Alex Jacobowitz: Der klassischer Klezmer Alex Jacobowitz: Der klassischer Klezmer
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Art of Xylos CD Review Percussive Arts Society (Feb 1, 2002)

The Art of Xylos - Alex Jacobowitz

Arte Nova Musikproduktions GmbH

Alex Jacobowitz tours the world pursuing a career in a
field he once was told didn’t even exist—that of a
xylophone soloist. (“Xylophone” on this album refers
to the family of instruments that includes the marimba.
In fact, in the music heard on this CD, Jacobowitz uses
the full range of a five-octave marimba to good advantage.)

The 14 tracks on this disc contain music from the baroque,
classical, romantic, impressionist and contemporary periods,
although only one track is devoted to music written specifically
for the marimba — Paul Smadbeck’s “Rhythm Song.” Most of
the other 13 tracks contain literature from the orchestral and
keyboard repertoires that has great appeal amongst the
concert-going public. Included are the “Dance of the Miller”
from “The Three-Cornered Hat” by Manuel de Falla; “Samuel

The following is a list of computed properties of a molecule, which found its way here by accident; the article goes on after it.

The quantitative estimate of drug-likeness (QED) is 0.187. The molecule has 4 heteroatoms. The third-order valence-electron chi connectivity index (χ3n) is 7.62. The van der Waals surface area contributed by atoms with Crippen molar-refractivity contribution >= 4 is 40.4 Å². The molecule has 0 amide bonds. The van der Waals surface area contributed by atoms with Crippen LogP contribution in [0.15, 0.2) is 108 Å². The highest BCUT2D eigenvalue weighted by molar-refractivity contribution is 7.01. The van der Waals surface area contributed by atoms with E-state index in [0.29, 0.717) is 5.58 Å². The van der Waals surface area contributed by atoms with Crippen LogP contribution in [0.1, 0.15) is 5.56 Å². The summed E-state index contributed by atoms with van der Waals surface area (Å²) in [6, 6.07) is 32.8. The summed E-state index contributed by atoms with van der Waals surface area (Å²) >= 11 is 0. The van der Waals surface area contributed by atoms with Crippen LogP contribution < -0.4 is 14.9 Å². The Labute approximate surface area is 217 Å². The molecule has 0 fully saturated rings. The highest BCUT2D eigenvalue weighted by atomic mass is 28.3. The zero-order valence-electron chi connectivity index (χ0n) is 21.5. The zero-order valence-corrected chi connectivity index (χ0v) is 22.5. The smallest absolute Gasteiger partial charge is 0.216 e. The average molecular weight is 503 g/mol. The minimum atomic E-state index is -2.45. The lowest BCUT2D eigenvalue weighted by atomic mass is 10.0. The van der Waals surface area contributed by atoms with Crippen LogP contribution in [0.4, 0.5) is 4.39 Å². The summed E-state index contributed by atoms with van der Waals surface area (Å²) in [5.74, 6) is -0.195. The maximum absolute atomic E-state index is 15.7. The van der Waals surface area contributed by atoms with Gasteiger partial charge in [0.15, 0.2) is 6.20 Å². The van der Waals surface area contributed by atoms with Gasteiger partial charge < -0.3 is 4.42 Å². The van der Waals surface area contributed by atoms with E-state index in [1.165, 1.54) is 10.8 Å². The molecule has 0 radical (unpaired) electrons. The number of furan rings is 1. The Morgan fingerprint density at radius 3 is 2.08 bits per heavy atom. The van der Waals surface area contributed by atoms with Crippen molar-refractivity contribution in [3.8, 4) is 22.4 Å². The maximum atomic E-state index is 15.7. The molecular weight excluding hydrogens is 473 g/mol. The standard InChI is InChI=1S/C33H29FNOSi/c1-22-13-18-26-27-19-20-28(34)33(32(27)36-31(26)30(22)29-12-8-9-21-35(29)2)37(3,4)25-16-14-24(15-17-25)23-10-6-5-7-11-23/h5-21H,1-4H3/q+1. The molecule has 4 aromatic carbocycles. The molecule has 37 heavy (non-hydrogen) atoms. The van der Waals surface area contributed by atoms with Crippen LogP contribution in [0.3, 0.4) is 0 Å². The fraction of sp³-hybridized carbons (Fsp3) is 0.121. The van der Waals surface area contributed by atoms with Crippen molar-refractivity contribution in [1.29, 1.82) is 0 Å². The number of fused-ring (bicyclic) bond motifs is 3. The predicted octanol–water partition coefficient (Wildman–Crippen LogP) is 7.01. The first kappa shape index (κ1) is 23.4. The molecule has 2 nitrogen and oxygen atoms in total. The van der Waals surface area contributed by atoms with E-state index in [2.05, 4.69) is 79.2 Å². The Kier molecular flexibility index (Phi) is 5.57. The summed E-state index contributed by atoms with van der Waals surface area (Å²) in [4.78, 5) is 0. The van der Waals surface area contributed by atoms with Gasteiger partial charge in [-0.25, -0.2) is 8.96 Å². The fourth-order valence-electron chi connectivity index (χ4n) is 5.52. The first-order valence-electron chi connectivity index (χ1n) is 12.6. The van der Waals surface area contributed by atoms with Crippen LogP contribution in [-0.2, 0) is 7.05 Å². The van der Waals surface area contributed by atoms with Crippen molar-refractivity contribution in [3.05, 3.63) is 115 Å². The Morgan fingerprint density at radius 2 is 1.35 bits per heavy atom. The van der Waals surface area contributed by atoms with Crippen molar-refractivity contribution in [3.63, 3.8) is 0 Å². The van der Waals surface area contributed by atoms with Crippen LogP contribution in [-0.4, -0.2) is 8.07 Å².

Goldenberg and Shmuyle” and “The Old Castle” from “Pictures
at an Exhibition” by Mussorgsky; J. S. Bach’s “Chromatic
Fantasy” and the “Chaconne in D Minor” from “Partita No. 2”;
Couperin’s “Les Baricades Misterieuses”; Debussy’s “La fille aux
cheveux de lin”; Satie’s “Gymnopedie No. 1”; the “Adagio
sostenuto” from Beethoven’s “Moonlight Sonata”; Mozart’s
“Fantasia in D Minor”; Schumann’s “Träumerei” from
“Kinderszenen”; a traditional Jewish song “Firn di Mechatonim
Aheim”; and, from the guitar repertoire, Francisco Tarrega’s
“Recuerdos de la Alhambra.”

Mallet percussionists will readily appreciate Jacobowitz’s ability
to control the subtle nuances of touch and movement that
contribute to the phrasing and direction of the musical line, so
admirably displayed in his inspired performance of Bach’s

At his best, Jacobowitz plays with an enthusiasm and conviction
that can make the listener believe that this music was intended
for the marimba all along. Perhaps that is in part attributable to
a sixth sense that gives him the insight to choose music for
performance that proves particularly amenable to the unique
qualities of his instrument and that stimulates his musical
imagination to the fullest. And that imagination is capable of
turning out performances that can reveal an emotional energy
in the musical score, unimpeded by any of the technical
limitations imposed by his wooden-keyed instrument. One can
only hope that on his next record Jacobowitz will include more
of the excellent contemporary literature that has been composed
specifically for the marimba.

— John R. Raush
Percussive Arts Society Review